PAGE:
Around 22 people from Hindi speaking community identified as Aborigines and 13 as Torres Strait Islanders, perhaps due to marriage.

Few Hindi speakers identified themselves as Same Sex couples at 0.1% (75). Australia on the whole had 65,023 persons identifying themselves as Same Sex couples.

While most of the Hindi speaking families had 1 child (45.9% – 10,646 families) or 2 children ( 45.4% – 10, 529 families), there were 12 families with six or more children.

10.9 % households owned their home outright as compared to 32.1 Australian average whereas 16,472 owned their home with a mortgage and 12,937 living on rented properties.

Other interesting features about Indian community in Census 2011 Results are:

  • Hinduism was the fastest growing religion in Australia.
  • Indian migrant arriving from India were the largest in number 13.1% of total migrants arriving between 2006 and 2011.
  • While Hindi language is at ninth spot nationally with 111,351 speakers, people speaking Punjabi language at home were was not far behind at spot Number 13 and had grown by 207 % from the last Census of 2006 with numbers at 71,230.
  • While Hindus in NSW overall made up 1.7% (119,802) of the population, City of Blacktown had 8.3% of Hindus and 4.2% of Sikhs. 4.5 % spoke Hindi, 4.4 spoke Punjabi, 1.2 % spoke Gujarati, 1.2 % spoke Bengali, 1.1 5 spoke Tamil, 0.8 % Urdu, 0.3 % Telugu,0 .2% Malayalam, 0.2% Marathi and 0.1 % Kananda there.
  • Census 2011 established the changing demographic scene of Harris Park. It’s no wonder that Harris Park has been given the title of ”˜Little India’ as Indian language speakers dominated the area. Gujarati was the most common language spoken amongst people from Harris Park at 20.4% with English lagging behind at 18.7 %. Hindi at 8.3%, Punjabi at 6.5 %, Telugu 2.8%, Tamil at 1.1% and Nepali and Urdu both at 0.9 %, Marathi at 0.6%, Malayalam at 0.3%, Kannada at 0.2%. Altogether, Indian languages speakers make around 43% of total Harris Park population and popular greeting sign there should be ”˜Kem Chho’ and not ”˜Namaste’.
  • Hornsby area is made up of 5.1 % of Indians who take third position behind Australians and Chinese.
  • Liverpool has 5.9% Indians with 3.2% from Fiji.   7.5% of Liverpool people were Hindus,  4.5 % spoke Hindi, 1.2% Marathi, 1.1 Tamil, 1.1% Urdu, 0.9% Kannada, 0.7 % Punjabi, 0.5 % Malayali, 0.4 % Bengali, 0.4% Telugu and 0.3% Gujarati.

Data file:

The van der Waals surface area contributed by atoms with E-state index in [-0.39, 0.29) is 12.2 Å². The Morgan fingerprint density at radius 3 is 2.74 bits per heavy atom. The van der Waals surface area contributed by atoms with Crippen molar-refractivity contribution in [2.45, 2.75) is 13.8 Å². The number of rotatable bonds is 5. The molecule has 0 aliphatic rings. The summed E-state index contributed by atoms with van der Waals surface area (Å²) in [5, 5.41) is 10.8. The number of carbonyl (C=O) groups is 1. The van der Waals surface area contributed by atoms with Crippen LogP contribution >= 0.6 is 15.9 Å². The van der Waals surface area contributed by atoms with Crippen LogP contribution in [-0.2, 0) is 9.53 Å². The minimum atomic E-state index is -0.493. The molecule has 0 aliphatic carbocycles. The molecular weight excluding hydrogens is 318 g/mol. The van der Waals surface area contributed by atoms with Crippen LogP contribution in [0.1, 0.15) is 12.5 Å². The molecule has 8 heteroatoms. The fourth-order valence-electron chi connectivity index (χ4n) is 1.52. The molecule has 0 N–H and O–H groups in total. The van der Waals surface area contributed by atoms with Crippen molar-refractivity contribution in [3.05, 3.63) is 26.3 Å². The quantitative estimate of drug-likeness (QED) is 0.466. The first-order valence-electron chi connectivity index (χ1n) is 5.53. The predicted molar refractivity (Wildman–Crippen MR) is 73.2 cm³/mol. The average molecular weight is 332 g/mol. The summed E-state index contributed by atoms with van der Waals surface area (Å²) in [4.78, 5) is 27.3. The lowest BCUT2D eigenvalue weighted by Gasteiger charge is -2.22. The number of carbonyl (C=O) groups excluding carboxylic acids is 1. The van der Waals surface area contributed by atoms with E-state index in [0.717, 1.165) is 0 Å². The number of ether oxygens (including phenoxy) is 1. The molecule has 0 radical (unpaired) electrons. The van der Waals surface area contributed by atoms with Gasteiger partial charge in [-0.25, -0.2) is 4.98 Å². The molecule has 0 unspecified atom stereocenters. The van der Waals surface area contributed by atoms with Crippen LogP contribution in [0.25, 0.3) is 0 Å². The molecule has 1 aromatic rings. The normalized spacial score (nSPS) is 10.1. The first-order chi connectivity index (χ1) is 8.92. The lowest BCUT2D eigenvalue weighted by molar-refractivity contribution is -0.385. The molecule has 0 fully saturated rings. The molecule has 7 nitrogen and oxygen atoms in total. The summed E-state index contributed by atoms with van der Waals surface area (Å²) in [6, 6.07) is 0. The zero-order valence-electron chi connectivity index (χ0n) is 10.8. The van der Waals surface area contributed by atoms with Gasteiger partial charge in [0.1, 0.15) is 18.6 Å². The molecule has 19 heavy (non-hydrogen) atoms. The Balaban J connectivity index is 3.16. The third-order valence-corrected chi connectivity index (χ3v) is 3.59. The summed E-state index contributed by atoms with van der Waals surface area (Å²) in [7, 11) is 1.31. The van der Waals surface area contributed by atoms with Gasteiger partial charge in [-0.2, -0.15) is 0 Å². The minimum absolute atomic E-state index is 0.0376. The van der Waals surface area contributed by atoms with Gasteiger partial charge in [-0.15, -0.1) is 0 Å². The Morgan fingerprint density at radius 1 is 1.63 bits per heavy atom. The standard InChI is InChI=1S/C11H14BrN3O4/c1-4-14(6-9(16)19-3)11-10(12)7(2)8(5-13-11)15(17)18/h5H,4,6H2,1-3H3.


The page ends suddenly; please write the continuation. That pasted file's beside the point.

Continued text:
• Strathfield ”“ a favourite of well-off Indians, had only 2.6 % Hindi speakers compared to Tamil at 3.4 % and Nepalis at 3.8%. Telugu speakers were 1.7%, Gujarati 1.1%, Urdu 0.6%, Bengali 0.5% and Punjabi also at 0.5%.
  • Always curious to find out about Glenwood where we have our favorite Parklea Gurdwara and a buzzing Punjabi community, Indians make up 9.5 % of total population and were the second most in number. English, in Glenwood, was still the dominant language at 54.7 % – with Punjabi at second place at 6.7%, Hindi third at 5.4%, Tamil at 1.4%, Urdu at 1.1%, Gujarati at 0.7%, Bengali at 0.6%, Telugu at 0.4%. There were 8.7 % Hindus in the area and 6.7% Sikhs.
  • Parramatta is also considered the heart of Indian community with 20.1% people identifying themselves as Hindus, 2.6% as Sikhs.   Parramatta has English speakers at 26.5% with Gujarati speakers at place four at 6.6%, Hindi at 5.8%, and Punjabi at 2.7%, Telugu at 2.3%, Tamil at 2.2%, Bengali at 1.3%, Marathi at 0.6%, Malayali at 0.5% and Kannada at 0.3% and Konkani at 0.2%.
  • Another area which always was considered to be the Little India with a belt of Indian restaurants on Cleveland Street is Surry Hills. Yet, it has very little to do with Indians and Indian languages except the Indian food there. Surry Hills showed   Hindi speakers at 0.3% (placed at number 19) behind even Bengali 0.5% and Nepali speakers 0.6% while Tamil at 0.2% and Punjabi and Urdu merely at 0.1% both made up the rest.
  • Dandenong in Victoria is considered to be the heartland of Indians with shops named as ”˜Little India’. Although bigger in population it still lags behind Harris Park where 39 % are Indians. No wonder NSW government wants to promote Harris Park as ”˜Little India’ to tourists.